This year my list is pretty short, with one reluctant pick in Corey Perry, and two or three head scratchers in Alex Steen, Tyler Toffoli, and Henrik Zetterburg who are all between slightly to high, and far, far to high and ranked towards the space our draft will end.

Also on the list are the Monreal Canadiens Alex Galchenyuk who I love the potential of, but haven’t loved the results of, Mikeal Backlund, Derrick Brassard, and Boston Bruin Frank Vatrano who might not make the roster at all

Who is on your “Don’t draft list”?


Two of the most interesting and impressive forwards of the day were Sean Kuraly and Austin Czarnik. Both are likely fighting for roster spots. The two were notable for largely the same reason; being willing and able to grab pucks around the crease and either put them in the net, or start them out of the zone. Czarnik in particular put a couple shots in the twine the goalies didn’t even have time to react to.

Rob O’Gara was paired with Kevan Miller during drills, and displayed a consistent ability to take pucks from forwards. Including some jobber named Patrice Bergeron.

Matt Grzlecyk was paired with Adam McQuaid during their session. In that time he showed off something I don’t remember noting in the past; a slick and crafty ability to disrupt shots in and a round the crease and get them moving in the right direction. On a couple of rushes he disrupted he showed off soccer feet effortlessly moving the puck from skate to skate to stick. If you’re looking for a defenseman who is solid in his two way game, and stood out today, look no further.

Paul Postma played beside Torey Krug. Postma is coming off a career high in points and games. He looked respectable. He skates well, passed well, and never looked out of place. Despite his 84 points in 74 games in his final season in the WHL, he’s yet to display much offense in either the NHL or AHL.

Some of the forward groupings (not always by position):

  • Bergeron with Marchand & Bjork
  • Beleskey – Ryan Spooner – Ted Purcell
  • Jakob Forsbacka-Karlsson -David Backes – Frank Vatrano
  • Sean Kuraly – Zach Senyshyn – Tim Schaller
  • Pastrnak – Krejci – Jake Debrusk
  • Nash – Acciari – Cederic Pare
  • Kenny Agostino – Austin Czarnik – Ryan Fitzgerald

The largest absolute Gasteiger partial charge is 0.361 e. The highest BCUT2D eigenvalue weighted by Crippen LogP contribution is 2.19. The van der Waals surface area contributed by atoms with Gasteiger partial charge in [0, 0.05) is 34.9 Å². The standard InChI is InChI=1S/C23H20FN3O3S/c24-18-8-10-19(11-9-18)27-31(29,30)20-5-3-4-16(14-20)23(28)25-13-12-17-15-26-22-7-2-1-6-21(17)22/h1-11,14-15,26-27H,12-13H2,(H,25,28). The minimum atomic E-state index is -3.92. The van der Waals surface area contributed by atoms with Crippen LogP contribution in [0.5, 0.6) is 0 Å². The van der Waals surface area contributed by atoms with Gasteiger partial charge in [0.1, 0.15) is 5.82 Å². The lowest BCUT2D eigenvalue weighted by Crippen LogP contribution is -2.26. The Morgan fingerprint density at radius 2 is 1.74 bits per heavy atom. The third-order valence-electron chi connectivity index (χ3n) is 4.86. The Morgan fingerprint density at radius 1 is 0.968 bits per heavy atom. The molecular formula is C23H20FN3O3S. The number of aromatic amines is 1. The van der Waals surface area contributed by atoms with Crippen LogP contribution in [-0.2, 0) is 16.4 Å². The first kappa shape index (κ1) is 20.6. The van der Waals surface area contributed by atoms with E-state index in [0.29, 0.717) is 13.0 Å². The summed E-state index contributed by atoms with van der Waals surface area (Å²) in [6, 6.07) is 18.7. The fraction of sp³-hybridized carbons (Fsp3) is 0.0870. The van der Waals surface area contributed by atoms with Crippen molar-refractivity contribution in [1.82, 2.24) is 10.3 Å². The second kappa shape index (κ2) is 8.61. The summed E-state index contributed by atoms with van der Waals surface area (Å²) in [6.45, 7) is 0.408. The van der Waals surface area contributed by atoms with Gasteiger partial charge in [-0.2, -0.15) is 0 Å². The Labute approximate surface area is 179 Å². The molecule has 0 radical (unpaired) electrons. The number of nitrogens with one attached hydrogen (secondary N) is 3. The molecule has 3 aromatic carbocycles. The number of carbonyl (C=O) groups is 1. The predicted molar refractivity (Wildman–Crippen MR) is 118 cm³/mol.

David Backes was in the first session and lead stretches at the post practice stretch. During the first half of the session before ice maintenance he quite frankly did not look good. As practice wore on he stopped tripping, and looked better.

Matt Beleskey looks mechanically more sound than he did at any point after his first injury last year.

Ryan Fitzgerald looked committed to being there, focused and driven, something I couldn’t saw the last time I saw him in a camp.

The four goalies on the ice were Rask, Zane McIntyre, Malcolm Subban, and Anton Khudobin. You could split them into the pairs by the first and last two and argue quality all day. For my money McIntyre was the best goalie today, and Khudobin did not make the top three. Or even cast a shadow on them.

While it’s an outside chance of him making the team, don’t be surprised if Jesse Gabrielle makes the first or second cut.

From what I saw, and talking to other people at camp, I’d say Frank Vatrano is most in danger of losing a roster spot among the forward to play in Boston last year.

Of the three first round picks from 2015, I was unimpressed by Jakob Zboril in just about every way. Jake DeBrusk never looked out of place, and managed to both steal the puck from, and evade Connor Clifton.

More on Two Man ForeCheck which will be recorded in the evening 9/18.


With a summer full of discussion of various RFA’s remaining unsigned far, far to long, and of course the saga of the unsigned Jaromir Jagr, people have left out the other future hall of fame inductee. This particular winger is younger, still faster, and despite the years still more pugnacious. Obviously I’m talking about Jarome Iginla.